Search results for: English (second language)
Page 8/11 105 items
Inclusion or Exclusion?: A Narrative Inquiry of a Language Teacher’s Identity Experience in the ‘New Work Order’ of Competing Pedagogies
The current article explores how an EFL teacher negotiates her identity to adapt to the ‘new work order’ in an English education department at a university in China. From a narrative inquiry perspective, the research illuminates the complexity of teacher identity in educational reforms. The findings show that teachers need to shift their identities to survive change.
Updated: Dec. 21, 2011
The purpose of this study was to identify how Collaborative Teaching Institute and other joint professional development programs for English as a Second Language and content area teachers could better support sustained teacher collaboration. The study yielded information on the key actors, opportunities, tensions and conflicts in the collaboration between the two sets of teachers.
Updated: Dec. 15, 2011
Emotions that Experienced English as a Foreign Language (EFL) Teachers Feel about their Students, their Colleagues and their Work
The current article describes a study that examined what emotions the experienced EFL teachers perceive in their work and the implications this has for their development. Nine university EFL teachers in Tokyo participated in the study. It was found that amongst these experienced teachers the two ‘positive’ emotions of liking and caring for students were especially common. However, the teachers expressed negative emotions regarding their colleagues and institutions.
Updated: Nov. 29, 2011
Teacher Learning in an Era of High-Stakes Accountability: Productive Tension and Critical Professional Practice
This study draws on social learning and activity theories to examine the specific factors that support equity-minded teachers to navigate accountability-driven language arts reforms. Furthermore, the study examines the specific barriers that might hinder teachers from serving marginalized students—particularly English Learners—in an era of accountability, and how particular contextual factors mediate teachers’ responses to accountability pressures. Findings underscore the importance of balanced leadership in an era of high- stakes accountability, particularly as it relates to teacher professionalism, learning, and agency.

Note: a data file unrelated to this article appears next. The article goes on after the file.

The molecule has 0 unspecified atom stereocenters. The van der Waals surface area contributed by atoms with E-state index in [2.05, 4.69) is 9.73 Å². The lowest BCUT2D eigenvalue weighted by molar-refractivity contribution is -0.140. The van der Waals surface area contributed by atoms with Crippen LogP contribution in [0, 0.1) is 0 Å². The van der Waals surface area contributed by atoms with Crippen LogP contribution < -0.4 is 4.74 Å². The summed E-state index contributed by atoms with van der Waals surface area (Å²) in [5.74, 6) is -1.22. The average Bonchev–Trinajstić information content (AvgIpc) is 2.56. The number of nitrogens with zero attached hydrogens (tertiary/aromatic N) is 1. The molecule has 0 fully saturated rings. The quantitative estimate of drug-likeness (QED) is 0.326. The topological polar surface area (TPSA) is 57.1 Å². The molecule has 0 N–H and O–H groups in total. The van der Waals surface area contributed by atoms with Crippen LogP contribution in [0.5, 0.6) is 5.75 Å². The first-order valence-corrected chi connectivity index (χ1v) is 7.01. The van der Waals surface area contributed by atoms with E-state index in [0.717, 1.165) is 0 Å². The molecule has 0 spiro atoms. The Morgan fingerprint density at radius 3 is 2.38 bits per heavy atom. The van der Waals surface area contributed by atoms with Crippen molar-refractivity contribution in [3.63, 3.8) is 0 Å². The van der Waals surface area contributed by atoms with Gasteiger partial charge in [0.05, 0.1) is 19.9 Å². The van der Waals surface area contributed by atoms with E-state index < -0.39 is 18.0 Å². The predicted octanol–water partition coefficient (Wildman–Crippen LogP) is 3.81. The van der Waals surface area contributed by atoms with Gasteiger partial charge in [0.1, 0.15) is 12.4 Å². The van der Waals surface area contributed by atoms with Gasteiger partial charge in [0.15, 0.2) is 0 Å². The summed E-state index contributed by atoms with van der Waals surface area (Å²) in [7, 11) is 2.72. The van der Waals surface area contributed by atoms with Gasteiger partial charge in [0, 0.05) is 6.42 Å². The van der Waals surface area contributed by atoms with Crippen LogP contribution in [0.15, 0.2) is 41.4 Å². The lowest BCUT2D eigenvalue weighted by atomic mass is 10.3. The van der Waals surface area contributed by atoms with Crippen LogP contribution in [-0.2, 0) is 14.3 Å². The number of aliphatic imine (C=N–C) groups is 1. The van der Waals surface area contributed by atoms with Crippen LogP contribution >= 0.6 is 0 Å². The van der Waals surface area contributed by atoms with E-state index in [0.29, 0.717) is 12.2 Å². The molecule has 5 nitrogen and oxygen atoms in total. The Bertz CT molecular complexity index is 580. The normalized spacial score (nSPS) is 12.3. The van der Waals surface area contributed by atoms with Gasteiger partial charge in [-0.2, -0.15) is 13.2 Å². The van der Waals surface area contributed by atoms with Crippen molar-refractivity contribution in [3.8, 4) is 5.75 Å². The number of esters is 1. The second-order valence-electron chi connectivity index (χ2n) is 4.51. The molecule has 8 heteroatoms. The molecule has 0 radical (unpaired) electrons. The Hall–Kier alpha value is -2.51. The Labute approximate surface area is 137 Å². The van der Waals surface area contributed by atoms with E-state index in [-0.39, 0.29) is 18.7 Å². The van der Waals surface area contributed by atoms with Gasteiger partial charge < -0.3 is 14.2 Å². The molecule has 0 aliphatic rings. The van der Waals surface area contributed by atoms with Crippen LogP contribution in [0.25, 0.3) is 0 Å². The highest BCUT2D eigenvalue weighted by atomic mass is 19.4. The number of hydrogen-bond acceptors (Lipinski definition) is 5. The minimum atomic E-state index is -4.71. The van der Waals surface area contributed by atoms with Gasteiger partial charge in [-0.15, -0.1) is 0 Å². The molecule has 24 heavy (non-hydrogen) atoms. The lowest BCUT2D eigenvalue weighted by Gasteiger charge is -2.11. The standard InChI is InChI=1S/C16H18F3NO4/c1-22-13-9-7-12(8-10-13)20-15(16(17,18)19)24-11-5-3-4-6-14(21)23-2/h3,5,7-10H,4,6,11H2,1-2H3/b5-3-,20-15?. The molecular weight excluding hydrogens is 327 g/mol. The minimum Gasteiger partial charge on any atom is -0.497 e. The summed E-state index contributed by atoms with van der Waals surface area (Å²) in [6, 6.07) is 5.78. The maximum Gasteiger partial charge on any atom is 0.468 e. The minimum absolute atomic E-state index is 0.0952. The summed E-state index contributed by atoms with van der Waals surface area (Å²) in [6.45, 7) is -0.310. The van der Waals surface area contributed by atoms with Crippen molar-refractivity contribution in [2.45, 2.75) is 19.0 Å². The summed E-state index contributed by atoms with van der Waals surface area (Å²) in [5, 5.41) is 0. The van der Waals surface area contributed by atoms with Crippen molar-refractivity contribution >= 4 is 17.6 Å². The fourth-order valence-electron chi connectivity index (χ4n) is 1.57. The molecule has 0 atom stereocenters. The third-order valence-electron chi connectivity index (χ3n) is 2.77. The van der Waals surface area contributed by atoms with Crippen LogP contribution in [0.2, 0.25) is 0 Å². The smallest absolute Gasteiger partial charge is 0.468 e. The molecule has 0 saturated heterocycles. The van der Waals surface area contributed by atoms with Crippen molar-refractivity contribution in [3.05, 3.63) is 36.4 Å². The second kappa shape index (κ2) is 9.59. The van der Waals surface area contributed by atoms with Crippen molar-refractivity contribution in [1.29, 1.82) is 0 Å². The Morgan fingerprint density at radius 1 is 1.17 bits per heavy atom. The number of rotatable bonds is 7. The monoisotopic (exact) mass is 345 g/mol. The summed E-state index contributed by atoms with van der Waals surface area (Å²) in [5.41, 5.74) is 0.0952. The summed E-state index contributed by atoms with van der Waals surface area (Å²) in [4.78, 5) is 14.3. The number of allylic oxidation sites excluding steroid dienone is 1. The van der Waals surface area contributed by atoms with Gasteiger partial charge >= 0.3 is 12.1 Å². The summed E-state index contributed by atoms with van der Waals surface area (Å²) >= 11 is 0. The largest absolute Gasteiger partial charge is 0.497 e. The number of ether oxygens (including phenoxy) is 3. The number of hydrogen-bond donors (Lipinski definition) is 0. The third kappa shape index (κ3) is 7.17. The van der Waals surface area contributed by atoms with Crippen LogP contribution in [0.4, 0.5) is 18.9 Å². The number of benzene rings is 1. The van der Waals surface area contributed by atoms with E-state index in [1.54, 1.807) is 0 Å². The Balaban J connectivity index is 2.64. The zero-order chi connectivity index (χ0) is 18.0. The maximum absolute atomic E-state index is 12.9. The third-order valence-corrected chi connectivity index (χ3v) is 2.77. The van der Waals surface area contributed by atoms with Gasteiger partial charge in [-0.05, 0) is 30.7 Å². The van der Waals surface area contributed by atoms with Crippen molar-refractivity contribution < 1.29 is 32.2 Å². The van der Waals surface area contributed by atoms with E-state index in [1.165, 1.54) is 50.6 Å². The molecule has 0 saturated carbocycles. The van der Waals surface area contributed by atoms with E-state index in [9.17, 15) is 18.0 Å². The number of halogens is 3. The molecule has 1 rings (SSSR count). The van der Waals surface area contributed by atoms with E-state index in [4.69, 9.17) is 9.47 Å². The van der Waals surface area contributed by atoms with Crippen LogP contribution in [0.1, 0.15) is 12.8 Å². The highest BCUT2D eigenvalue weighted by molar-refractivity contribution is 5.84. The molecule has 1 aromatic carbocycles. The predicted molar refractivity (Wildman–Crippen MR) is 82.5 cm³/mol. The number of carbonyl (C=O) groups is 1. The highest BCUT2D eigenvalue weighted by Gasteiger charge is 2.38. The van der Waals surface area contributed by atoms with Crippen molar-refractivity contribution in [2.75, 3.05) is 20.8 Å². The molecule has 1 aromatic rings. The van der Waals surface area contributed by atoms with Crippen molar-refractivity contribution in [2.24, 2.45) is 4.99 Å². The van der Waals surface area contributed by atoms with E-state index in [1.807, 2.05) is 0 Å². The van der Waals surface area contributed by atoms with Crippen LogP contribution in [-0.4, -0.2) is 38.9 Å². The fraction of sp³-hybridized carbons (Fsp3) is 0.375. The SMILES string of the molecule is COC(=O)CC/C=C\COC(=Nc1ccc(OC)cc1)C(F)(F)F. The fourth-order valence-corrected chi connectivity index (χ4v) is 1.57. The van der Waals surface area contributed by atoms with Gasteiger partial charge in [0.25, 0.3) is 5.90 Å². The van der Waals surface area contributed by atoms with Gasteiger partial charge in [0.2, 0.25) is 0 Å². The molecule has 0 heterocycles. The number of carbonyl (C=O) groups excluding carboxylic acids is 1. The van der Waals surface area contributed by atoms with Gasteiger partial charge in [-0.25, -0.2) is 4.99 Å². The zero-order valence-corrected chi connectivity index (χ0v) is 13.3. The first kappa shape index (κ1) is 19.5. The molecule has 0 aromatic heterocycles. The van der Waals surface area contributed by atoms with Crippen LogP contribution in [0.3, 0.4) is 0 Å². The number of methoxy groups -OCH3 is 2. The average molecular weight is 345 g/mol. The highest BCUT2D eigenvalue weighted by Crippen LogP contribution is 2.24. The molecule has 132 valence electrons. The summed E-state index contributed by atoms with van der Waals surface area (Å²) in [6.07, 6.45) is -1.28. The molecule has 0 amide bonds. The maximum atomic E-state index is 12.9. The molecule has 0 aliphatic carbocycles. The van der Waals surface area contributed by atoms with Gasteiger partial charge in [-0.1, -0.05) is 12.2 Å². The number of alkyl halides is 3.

Updated: Oct. 10, 2011
This article explores an example of messy collaboration that occurred in the context of a Learning Study conducted in a secondary school in Hong Kong working in partnership with education faculty from a local tertiary institution. The article analyses the dynamics of the interactions between the participants in this Learning Study by drawing on the literature on micropolitics.
Updated: Oct. 04, 2011
Drawing on the theory of situated learning and teacher knowledge as situated, the authors have examined the ways in which two L2 writing teachers in Hong Kong perceived and responded to the possibilities for learning how to write in their culturespecific contexts of work. The findings of this study show that these two teachers skillfully developed pedagogical strategies to exploit opportunities for learning that were rooted in the cultural traditions they shared with their students and the microcultures in the classroom that they coconstructed with them.. The teachers' skillful and sensitive exploitation of these possibilities created a rich environment for learning.
Updated: Sep. 27, 2011
The current article delineates the many problems experienced by English language learners (ELLs) students within special education. The article also describes a set of preservice modules that were designed for special education teacher candidates to learn about and develop strategies for working with students of diverse language backgrounds. The authors conclude that only by infusing these principles into special education teacher training programs can we hope that future generations of ELLs will not repeat the experiences that past generations have had to endure.
Updated: Sep. 14, 2011
Crossing Boundaries and Constructing Identities: The Experiences of Early Career Mainland Chinese English Language Teachers in Hong Kong
The current paper reports on a qualitative study that investigated the experiences of a group of English language teachers from the Chinese mainland. The teachers completed their teacher training in Hong Kong and have taken up full-time teaching positions in secondary schools within Hong Kong. The study examines the participants' discursive and participative practices to illustrate how their experiences, both as students in the Chinese mainland and as preservice teachers in Hong Kong, shaped their construction of teacher identities, as well as to show that their employment in Hong Kong schools represented a challenge to this identity formation process.
Updated: Sep. 14, 2011
In this article, the authors report partial findings of a qualitative interpretive study of female secondary school English language teachers’ perceptions of curriculum change in the United Arab Emirates. The participants were 16 female teachers in three secondary schools who had experience teaching the former and the current English language curricula. The authors recommend giving a voice to teachers in curriculum change by involving them in curriculum development processes to eliminate negative psychological effects such as marginalisation and powerlessness.
Updated: Jul. 26, 2011
The current research examined how students in foundation English classes perceive their Thai and native-speaking teachers. The authors aimed to explore three areas: (1) students' previous background in English-language learning, (2) students' general opinions and preferences for studying English with Thai or native-speaking teachers, and (3) student perceptions of studying with their current English teachers.
Updated: Jun. 18, 2011